Medicine Today Internal Medicine Webcast Series

Hepatitis C Management:

Management of Special Groups:
Patients with Persistently Normal
Aminotransferase Levels

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Key Points

  • Treatment of HCV infection in patients whose aminotransferase levels are persistently normal has been controversial, but such patients should be fully assessed and considered for antiviral therapy.

A significant proportion (25% to 30%) of patients with chronic HCV infection have persistently normal aminotransferase levels. Examination of liver biopsy specimens has shown that almost all of these patients have histologic evidence of mild chronic hepatitis, and their prognosis appears to be favorable.131 Studies in which fibrosis is reported in HCV-infected patients with persistently normal ALT levels have not been controlled for comorbidities (eg, alcohol abuse, obesity).

Although most trials of IFN have excluded patients who have persistently normal aminotransferase levels, some data are available regarding the response to therapy in this population. In a review of seven small uncontrolled trials of IFN alfa, Marcellin et al reported that the end-of-treatment and sustained virologic response rates of patients with persistently normal aminotransferase levels were similar to those of patients with abnormal levels.133 However, they also found that the serum ALT level became abnormal during therapy in approximately 50% of these patients; the level remained elevated in some of them even after therapy was discontinued, which suggests that IFN alfa might be harmful in this population.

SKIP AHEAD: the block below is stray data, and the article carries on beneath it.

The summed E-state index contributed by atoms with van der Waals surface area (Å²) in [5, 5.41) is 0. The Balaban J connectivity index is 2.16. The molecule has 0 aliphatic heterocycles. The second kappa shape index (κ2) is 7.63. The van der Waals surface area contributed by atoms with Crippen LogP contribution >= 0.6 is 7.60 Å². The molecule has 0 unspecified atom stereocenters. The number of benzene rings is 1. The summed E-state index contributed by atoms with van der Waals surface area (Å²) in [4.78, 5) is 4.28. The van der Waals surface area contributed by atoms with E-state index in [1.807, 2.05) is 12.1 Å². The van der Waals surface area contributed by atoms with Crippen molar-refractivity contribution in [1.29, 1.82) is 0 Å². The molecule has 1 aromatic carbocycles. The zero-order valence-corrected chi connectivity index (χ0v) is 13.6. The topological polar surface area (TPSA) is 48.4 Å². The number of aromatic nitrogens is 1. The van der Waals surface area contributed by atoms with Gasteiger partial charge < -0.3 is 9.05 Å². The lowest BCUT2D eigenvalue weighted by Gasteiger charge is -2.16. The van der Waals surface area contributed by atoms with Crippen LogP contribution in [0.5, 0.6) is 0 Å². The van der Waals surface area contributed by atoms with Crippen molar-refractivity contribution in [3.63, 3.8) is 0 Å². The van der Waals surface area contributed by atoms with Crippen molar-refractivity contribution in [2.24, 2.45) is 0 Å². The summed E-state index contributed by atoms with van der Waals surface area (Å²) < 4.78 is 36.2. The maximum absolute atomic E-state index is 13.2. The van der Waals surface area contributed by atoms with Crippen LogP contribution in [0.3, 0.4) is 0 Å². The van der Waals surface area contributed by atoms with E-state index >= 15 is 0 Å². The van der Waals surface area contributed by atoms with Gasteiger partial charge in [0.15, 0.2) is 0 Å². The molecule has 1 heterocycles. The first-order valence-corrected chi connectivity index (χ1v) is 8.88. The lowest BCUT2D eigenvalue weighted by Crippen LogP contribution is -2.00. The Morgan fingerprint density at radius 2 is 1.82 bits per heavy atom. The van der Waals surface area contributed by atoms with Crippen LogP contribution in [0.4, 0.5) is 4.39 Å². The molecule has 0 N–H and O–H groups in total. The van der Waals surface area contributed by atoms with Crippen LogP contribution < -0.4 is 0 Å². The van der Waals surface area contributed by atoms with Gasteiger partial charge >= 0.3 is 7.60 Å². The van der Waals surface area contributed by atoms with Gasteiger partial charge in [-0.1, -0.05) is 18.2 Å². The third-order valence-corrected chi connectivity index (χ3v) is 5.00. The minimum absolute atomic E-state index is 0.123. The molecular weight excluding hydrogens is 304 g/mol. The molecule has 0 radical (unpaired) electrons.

Preliminary results from a more recent international, multicenter, randomized clinical trial of patients with chronic HCV infection and persistently normal aminotransferase levels also suggested that the efficacy and safety of PEG-IFN alfa-2a and ribavirin combination therapy in these patients was equal to that observed in patients with high aminotransferase levels.134 Additionally, more than a third of the patients in the observation group in this study developed abnormal ALT levels with observation alone.

Current evidence appears to suggest that the indications for anti-HCV therapy are independent of the ALT level, and this panel recommends considering full assessment and potential therapy for patients with normal ALT levels.


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